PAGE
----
Falls are common in older people and are the direct cause of many osteoporotic fractures. There are limited treatments available to help frail older people who are at risk of falls. A study funded by the National Osteoporosis Society and the British Geriatrics Society on the potential benefits of whole body vibration for frail older people has now been published in Age and Ageing.
The collaborative work between the University of Loughborough and Nottingham University Hospitals NHS Trust showed that older people attending a falls prevention programme are able to tolerate whole body vibration.
Patients were recruited at The Nottingham University Hospitals Rehabilitation Unit and all of them took part in the NICE recommended falls prevention programme, which includes exercise. They were split at random into three groups. One group used a vibration platform that moved vertically up and down; one used a vibration platform with a “see-saw” action and one group stood upon a stationary platform whilst a buzzing noise was played so that they thought they were receiving vibration (sham vibration). The vibration training involved visiting the unit three times per week over 12 weeks, and standing on the plate during several short bouts of vibration, for a maximum of 6 minutes in total.
Measurements of balance and strength improved in all of these groups after the falls prevention programme. The vertical vibration produced greater improvements in leg muscle power, which is important in activities such as climbing stairs. Both active vibration groups showed increases in bone formation compared to the sham vibration group, indicating that vibration could improve bone strength. The other measurements of balance and falls risk were not affected by the vibration.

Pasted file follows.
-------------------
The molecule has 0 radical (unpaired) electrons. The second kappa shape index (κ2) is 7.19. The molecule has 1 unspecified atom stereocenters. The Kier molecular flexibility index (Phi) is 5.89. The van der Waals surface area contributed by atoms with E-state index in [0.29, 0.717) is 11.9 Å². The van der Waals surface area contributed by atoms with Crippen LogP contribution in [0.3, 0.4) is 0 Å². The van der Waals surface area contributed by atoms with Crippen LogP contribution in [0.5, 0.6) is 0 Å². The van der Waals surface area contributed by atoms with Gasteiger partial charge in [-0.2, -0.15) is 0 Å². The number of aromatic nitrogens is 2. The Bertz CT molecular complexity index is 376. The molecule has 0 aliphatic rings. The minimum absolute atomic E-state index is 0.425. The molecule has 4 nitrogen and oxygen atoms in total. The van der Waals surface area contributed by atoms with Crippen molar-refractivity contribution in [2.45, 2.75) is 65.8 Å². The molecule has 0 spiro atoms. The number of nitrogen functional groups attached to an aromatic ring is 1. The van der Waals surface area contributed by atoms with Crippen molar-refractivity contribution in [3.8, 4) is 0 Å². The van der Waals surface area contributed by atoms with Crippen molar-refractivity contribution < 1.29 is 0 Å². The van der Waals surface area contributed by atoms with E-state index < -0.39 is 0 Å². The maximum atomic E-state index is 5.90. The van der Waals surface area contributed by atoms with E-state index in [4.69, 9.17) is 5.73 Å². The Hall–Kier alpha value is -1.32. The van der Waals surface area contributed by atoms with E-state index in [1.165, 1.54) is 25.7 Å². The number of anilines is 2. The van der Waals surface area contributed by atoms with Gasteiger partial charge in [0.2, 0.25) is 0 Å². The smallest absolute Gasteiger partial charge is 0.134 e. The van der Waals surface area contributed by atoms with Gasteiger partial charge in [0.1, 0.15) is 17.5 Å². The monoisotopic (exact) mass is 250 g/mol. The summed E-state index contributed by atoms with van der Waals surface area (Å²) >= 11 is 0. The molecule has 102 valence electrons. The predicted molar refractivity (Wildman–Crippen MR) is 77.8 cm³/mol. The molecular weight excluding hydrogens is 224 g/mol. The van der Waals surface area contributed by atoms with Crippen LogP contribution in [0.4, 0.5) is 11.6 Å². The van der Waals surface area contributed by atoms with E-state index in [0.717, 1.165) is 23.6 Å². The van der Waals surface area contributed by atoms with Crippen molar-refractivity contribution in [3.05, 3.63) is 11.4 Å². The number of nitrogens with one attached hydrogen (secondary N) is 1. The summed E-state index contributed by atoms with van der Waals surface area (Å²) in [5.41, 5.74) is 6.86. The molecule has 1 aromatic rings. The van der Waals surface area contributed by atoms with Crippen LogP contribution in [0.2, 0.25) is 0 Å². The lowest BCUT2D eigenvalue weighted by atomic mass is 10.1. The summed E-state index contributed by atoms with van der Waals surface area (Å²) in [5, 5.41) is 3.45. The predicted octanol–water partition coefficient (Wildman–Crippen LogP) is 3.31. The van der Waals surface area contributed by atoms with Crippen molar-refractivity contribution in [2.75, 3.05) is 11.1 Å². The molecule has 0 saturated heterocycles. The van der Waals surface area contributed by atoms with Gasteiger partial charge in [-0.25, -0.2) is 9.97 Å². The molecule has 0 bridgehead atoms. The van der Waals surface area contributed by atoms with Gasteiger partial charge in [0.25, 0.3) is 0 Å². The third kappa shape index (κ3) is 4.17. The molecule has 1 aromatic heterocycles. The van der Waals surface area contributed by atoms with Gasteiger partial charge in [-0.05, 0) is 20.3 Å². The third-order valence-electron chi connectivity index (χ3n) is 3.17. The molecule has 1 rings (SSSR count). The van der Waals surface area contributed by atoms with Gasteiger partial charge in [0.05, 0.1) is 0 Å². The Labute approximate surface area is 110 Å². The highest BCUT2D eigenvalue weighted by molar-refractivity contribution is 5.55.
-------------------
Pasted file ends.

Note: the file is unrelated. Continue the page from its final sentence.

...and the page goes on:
Professor Tahir Masud (Principle Investigator in Nottingham) added, “we were particularly interested in whether the frailer older people who are at a higher risk of falling and fracturing could tolerate this type of intervention, and the results suggest that there could be potential in exploring the idea further in this population. We now need further larger studies to see if falls (and fractures) can be prevented by this technique”.
Dr Katherine Brooke-Wavell (Loughborough University), academic PhD supervisor to student Heather Corrie who performed the intervention, stated, “There has been some evidence around for a while that vibration may improve balance and bone health in different groups, although the findings have thus far been inconsistent and often contradictory. This research demonstrates that vibration can produce some modest benefits beyond those from a typical falls prevention programme. A particular strength of this study was that we had an innovative control group consisting of sham vibration, so that we could be sure that any benefits were due to the vibration alone.”